- The Washington Times - Saturday, July 9, 2005

The United States is reassessing our strategy for fighting terrorists with a view to targeting middle and lower levels of terrorist networks. Such re-evaluation is routine in wars and represents a flexibility needed now more than ever. But the new strategy discussed would not lead to victory.

Though targeting the middle to lower levels is a great tactic — one is surprised it has not already been done — in this case, it will not dry up the manpower reserve from which terrorist leaders draw followers. It is the low- and mid-level people, not the leaders, who volunteer for suicide/martyrdom operations. Death is unlikely to dampen their zeal.

There is of course under way another re-evaluation of the war of ideas. However any strategy is doomed from the outset that does not directly engage and discredit the Wahhabi, Deobandi (Taliban), and Khomeini schools of Islamicism, which share many characteristics and are the fountainheads of Islamic terrorism and ideology. This requires a serious look at the U.S. relationship with Saudi Arabia, Pakistan and our current policies on Iran. This of course needs out-of-the-box, or beyond the Beltway, thinking that bureaucracies such as the foreign policy establishment tend to discourage.

An example of a bureaucratic approach is the U.S.-sponsored Al Hurra satellite, a great concept crippled by its location in Virginia. We should learn from our most recent successful war of ideas, the Cold War, by placing multiple media resources inside targeted regions.

We also need to abandon passive communications in rebutting rumors and lies about the United States. We should not wait for the “truth to set us free,” which can take weeks or years, by which time lies have taken on a life and a truth all their own. We should rather be prepared to present the truth and counter any misconception as soon as and wherever it appears. This requires reinventing our entire public diplomacy system, decimated in the 1990s, including creation outside existing bureaucracies of informal and formal organizations that can develop innovative and effective solutions. The government also needs to break down barriers between national security experts and communication experts. After all, we expect a lot of those presenting the message when they lack the expertise of those working on the issues every day.

These of course are long overdue, long-term changes. But there’s something even more important for the re-evaluators to consider. It goes back to an old military studies truism that “amateurs study tactics; professionals study logistics.” If we want to break the back of international terrorism, we need to target the logistical foundation on which it operates. This is not the young recruit or even the leaders but the means and methods by which the groups communicate, are financed, manage transportation and supply operations.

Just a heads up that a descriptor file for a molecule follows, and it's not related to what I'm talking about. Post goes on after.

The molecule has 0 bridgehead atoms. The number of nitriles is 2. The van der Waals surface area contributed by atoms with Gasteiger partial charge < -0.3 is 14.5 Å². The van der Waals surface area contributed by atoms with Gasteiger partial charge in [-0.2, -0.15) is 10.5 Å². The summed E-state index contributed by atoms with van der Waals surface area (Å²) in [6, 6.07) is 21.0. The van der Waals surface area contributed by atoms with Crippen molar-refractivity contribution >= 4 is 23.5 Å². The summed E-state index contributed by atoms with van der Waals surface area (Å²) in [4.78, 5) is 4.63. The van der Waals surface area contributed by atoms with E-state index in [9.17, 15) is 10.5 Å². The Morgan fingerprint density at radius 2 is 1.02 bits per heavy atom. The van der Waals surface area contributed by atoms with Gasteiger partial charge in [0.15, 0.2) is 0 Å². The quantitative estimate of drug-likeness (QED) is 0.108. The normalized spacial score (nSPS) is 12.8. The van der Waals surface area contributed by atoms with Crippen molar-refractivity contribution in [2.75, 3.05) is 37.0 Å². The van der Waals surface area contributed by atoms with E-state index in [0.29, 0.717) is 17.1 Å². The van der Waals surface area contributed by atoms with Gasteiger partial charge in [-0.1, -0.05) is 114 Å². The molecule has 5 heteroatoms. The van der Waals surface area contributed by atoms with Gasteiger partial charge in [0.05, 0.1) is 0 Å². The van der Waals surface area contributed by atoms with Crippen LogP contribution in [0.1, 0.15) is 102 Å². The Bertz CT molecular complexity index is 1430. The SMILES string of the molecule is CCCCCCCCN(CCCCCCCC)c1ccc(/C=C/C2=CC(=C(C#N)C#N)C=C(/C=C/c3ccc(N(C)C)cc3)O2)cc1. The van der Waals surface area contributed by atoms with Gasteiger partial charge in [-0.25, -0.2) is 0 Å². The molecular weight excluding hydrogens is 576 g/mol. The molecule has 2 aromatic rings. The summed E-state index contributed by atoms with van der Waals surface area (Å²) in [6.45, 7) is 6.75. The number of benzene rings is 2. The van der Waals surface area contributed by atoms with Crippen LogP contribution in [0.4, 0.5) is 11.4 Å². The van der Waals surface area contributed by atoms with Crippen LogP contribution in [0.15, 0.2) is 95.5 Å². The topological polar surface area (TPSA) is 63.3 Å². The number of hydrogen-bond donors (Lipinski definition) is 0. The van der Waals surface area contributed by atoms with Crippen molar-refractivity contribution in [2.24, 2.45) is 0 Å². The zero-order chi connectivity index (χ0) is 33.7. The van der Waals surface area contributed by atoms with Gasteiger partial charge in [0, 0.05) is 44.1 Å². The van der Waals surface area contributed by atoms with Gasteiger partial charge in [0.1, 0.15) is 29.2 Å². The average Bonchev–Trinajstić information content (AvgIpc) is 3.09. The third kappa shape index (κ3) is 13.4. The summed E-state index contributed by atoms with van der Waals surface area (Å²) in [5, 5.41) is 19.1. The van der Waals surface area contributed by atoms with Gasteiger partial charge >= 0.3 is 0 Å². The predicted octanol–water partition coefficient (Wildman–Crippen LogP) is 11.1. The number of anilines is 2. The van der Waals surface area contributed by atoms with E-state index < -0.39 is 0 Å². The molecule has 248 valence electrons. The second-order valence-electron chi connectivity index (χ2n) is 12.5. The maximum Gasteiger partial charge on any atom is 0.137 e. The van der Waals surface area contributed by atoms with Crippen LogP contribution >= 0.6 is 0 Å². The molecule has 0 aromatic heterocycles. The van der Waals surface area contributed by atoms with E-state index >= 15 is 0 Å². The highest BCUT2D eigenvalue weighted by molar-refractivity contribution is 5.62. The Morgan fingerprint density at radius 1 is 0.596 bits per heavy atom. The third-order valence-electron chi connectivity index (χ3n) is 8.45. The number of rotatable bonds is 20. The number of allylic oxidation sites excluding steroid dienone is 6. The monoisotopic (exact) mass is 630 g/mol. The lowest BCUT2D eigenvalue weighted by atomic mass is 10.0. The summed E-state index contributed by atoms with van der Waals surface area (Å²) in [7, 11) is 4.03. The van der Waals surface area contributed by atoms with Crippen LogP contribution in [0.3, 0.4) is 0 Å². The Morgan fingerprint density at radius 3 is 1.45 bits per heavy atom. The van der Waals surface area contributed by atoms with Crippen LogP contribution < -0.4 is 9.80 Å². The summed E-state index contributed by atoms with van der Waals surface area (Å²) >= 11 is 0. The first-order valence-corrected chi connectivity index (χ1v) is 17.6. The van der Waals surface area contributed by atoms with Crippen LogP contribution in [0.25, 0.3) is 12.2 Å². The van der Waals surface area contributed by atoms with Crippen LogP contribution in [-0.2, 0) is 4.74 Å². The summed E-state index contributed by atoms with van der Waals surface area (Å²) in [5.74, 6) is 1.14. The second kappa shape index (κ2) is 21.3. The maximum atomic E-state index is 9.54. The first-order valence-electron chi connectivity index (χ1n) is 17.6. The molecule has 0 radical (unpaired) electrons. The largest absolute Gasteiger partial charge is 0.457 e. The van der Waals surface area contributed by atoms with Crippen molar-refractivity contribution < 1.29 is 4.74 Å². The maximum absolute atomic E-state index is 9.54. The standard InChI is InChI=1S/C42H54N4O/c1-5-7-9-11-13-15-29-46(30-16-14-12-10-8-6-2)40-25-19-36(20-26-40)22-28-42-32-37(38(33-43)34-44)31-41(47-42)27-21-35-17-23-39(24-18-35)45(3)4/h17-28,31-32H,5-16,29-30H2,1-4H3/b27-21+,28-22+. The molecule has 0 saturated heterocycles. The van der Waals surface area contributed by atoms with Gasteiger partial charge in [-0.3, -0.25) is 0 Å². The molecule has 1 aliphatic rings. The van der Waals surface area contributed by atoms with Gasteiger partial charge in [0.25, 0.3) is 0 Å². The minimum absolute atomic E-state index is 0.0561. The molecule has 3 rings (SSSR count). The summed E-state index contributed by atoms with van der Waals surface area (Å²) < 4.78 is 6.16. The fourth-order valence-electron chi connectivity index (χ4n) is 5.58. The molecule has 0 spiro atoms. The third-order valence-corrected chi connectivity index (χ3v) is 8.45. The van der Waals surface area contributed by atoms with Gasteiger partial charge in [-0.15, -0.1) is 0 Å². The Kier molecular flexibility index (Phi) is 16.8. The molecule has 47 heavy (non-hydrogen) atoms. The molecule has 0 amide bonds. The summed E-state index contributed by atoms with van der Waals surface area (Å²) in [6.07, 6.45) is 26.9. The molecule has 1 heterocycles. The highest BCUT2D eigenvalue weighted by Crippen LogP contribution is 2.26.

Besides the state sponsors — such as Iran, Syria, Cuba and North Korea — to name a few, there are the ongoing but underreported connections between terrorists and transnational criminal organizations.

Whether it is the Russian mafia supplying weapons, the Chinese Triads distributing al Qaeda-grown heroin or banks knowingly laundering criminal and terrorist funds, these international criminal organizations form the logistical base that makes it possible for the terrorists to operate.

After all, many such criminal groups have decades of experience in illegally moving money, narcotics, weapons and, most important, people. That experience is invaluable to global terrorist organizations. And these criminal elements, working with terrorists, can provide local support such as safe houses, intelligence and other logistical assistance that reduces the “footprint” of a terrorist cell/operation.

It should be remembered that many of the states that use terrorism as an extension of strategy also view transnational crime as a policy tool. This is particularly advantageous for states because the supposedly autonomous terrorist or criminal groups provide their allied governments with that all-important “plausible deniability.”

Just as it was wrong to view terrorism as a criminal rather than national security matter before September 11, 2001, it is time for Western nations to get serious about the threat transnational criminal groups pose to our national interests and address it outside an exclusively law-enforcement framework.

In the final analysis, no simple shift in tactics will guarantee victory. But if this re-evaluation develops a truly comprehensive grand strategy, including effective strategic-communications aimed at the ideological base and at lies propagated about the United States, and comprehends the logistical role of transnational criminal elements, we can break the enemy’s back, not just move pieces around a game board.

Christopher Brown works with the Transitions to Democracy Project at the Hudson Institute.

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